A school in Massachusetts (Lawrence High School based in the homonymous city) earned some Herostratian infamy after its decision to remove Homer’s works from its curriculum on the pretext that they are “racist” and “sexist.” The decision gained even greater publicity after the Wall Street Journal reported how the school censored Homer’s rhapsodies, along with other classical and more contemporary authors like Shakespeare, Hawthorne, and Fitzgerald.
The school’s decision is regrettable because it politicizes education and sacrifices students on the altar of political correctness and other ideologically oppressive movements. Anyone who is interested can look up the school’s ratings for 2020 (https://www.usnews.com/education/best-high-schools/massachusetts/districts/lawrence/lawrence-high-school-200405), where they will see that it ranks 302nd out of the 345 state high schools, and 12,575th out of 17,792 national ones.
It should also be noted that the entire Lawrence school district has been in state receivership since 2012 due to poor performance. It remains to be seen if classical texts were the cause of the school’s dismal performance and if their removal will lead to some sort of academic “renaissance” (sic)… Still, if you’re comparing, Boston Latin, a secondary school that devotes seven years to the classics, is ranked consistently among the best schools in the state and is nationally acclaimed.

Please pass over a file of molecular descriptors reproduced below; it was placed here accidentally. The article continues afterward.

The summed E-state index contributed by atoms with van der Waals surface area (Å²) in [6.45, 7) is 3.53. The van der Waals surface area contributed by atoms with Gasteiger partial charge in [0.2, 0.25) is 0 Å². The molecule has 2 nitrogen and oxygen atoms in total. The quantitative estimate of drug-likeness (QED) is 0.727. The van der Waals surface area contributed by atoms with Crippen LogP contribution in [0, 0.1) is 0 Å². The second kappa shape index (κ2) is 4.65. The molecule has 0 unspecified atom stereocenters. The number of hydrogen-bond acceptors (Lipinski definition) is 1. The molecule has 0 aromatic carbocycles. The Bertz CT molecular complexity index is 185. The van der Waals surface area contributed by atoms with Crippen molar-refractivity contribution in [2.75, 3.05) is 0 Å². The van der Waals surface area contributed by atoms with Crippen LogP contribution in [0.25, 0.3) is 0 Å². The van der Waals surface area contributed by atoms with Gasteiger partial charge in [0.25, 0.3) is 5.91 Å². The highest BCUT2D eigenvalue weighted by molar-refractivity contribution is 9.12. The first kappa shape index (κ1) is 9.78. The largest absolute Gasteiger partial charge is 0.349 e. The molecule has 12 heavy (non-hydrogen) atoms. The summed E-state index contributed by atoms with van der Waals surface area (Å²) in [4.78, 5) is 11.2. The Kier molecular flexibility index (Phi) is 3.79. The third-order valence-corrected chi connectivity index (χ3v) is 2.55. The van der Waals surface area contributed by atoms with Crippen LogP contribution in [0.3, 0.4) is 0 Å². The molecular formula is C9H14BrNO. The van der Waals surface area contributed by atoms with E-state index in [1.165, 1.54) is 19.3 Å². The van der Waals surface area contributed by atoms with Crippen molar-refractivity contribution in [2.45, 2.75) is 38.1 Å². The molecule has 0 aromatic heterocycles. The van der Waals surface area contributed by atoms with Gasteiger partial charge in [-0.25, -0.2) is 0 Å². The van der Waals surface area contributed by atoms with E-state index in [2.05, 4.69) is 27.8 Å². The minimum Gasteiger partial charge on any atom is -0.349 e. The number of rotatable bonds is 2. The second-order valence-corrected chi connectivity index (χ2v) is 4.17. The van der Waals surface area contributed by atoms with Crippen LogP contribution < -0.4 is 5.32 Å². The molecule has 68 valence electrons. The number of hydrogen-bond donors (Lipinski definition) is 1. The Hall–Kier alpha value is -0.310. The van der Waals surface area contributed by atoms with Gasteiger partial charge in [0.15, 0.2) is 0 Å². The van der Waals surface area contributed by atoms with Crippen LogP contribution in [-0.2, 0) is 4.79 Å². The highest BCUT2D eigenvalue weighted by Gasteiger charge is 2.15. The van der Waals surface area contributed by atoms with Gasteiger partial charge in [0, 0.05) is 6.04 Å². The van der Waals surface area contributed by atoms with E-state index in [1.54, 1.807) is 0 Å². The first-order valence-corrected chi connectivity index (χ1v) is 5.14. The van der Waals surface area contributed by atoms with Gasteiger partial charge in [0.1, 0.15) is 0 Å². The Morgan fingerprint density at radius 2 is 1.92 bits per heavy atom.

But the real story here – at least for the Greek-American Community – is not that a bunch of teachers in a troubled school district are searching for a lifeline by attacking Homer. It’s that Hellenism – especially in the United States – is winking at them approvingly or at least burying its head in the sand.
Greek-Americans are frequently hailed for their overall financial standing and the supposed influence that the Community wields in American society. Younger generations have stood out for their academic achievements and worthily represent Hellenism at prominent posts in every field and industry. Greek-Americans routinely are listed near the top of the list of all ethnic minorities in education and per capita income.